SALT LAKE CITY – The E-Cigarette industry has come under criticism because it hasn't been regulated, until now.
The Food and Drug Administration laid out new rules in nearly 500 pages. It’s a move health advocacy groups applaud, and industry leaders say will hurt local businesses.
E-cigs, cigars and hookahs will now be regulated like traditional cigarettes and smokeless tobacco. The rule bans the sale of e-cigs to anyone under the age of 19 – a law Utah already follows.
E-cigarette producers would also have to register with the FDA within the next two years and disclose the ingredients in their products.
“These are regulations that are essentially regulating us back to before the industry even existed,” said Aaron Frazier, Executive Director for Utah Smoke Free Association.
Frazier says small businesses will suffer the most.
“Just looking at a small company that may have 20 e-liquid SKUs [Stock Keeping Unit], you're looking at $19 million in fees that a small business owner has to apply for with no guarantee that it’s going to be reviewed and approved," he said.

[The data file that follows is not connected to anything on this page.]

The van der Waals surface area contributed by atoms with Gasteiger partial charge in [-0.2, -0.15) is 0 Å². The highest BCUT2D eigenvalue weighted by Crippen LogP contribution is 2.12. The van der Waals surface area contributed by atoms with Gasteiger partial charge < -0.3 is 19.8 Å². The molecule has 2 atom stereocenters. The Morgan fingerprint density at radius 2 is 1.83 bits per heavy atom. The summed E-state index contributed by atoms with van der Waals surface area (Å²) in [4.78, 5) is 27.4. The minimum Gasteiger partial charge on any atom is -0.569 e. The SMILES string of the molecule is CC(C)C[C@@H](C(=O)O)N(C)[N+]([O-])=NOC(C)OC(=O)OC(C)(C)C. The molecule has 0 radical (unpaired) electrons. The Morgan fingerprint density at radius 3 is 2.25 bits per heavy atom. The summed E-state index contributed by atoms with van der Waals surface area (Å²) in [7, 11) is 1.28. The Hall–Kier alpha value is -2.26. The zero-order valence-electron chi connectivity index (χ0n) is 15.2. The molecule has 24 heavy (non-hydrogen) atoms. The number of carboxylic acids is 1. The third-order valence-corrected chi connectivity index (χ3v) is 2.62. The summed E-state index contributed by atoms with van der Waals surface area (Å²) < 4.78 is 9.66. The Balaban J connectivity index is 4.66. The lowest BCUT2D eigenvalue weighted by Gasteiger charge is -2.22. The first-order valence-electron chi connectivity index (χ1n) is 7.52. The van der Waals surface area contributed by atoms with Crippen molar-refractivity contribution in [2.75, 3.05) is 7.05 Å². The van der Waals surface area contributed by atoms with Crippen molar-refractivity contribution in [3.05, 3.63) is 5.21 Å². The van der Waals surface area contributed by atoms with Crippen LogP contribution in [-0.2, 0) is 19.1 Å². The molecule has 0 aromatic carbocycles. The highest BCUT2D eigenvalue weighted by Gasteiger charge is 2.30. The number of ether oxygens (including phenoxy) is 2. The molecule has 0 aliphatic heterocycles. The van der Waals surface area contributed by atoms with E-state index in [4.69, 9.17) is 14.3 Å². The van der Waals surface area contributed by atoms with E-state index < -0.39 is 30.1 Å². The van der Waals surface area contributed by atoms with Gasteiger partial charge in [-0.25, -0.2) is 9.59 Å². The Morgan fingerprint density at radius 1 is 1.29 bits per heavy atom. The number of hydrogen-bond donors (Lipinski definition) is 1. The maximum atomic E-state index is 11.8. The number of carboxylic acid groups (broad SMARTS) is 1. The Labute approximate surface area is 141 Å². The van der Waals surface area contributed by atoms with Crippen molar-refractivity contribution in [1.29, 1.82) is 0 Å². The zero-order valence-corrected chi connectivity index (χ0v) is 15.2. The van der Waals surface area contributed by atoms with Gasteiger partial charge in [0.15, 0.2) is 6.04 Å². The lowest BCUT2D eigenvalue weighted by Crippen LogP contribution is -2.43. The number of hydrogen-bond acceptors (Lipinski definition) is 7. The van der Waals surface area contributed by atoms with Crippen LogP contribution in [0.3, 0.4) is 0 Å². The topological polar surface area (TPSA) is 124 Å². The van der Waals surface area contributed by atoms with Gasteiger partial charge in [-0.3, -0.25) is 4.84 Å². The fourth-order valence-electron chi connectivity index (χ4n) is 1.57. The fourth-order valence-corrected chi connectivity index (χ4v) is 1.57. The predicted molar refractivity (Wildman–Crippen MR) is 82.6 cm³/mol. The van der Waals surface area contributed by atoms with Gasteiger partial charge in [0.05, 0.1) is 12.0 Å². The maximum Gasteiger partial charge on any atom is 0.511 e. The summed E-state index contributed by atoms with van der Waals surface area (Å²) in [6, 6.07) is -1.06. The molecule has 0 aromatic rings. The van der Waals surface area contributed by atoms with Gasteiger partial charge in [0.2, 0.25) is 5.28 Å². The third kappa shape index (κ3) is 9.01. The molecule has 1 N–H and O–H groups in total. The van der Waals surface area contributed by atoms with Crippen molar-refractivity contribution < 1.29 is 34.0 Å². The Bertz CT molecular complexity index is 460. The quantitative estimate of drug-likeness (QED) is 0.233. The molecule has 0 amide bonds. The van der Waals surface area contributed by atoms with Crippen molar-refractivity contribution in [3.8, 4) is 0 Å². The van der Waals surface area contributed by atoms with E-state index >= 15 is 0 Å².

State health leaders say the regulations are overdue, especially considering the popularity of e-cigarette use among teens.
“These are meant to protect the public, create a tobacco free generation, and make sure youth don't have access to these products,” said Brittany Karzan, Tobacco Prevention for Utah Department of Health.
Cade Hyde is part of Students Against Electronic Vaping, a group who pushed for stricter e-cig legislation. He’s pleased the federal government has decided to step in.
“I think it's a great start," he said. "We want them to be defined as a tobacco product.”
But Frazier worries the ban will backfire and e-cig users will revert back to traditional smoking.
“While we've made huge strides in reducing smoking rates within both teens and adults in the past 5 to 10 years, this is going to be reversed, because these items are going to be banned," he said.
Advocates say this is a good first step, but the FDA still has work to do. They'd like to see the agency prohibit the sale of candy flavored tobacco products, and clamp down on marketing targeting children.
The rules go into effect in 90 days.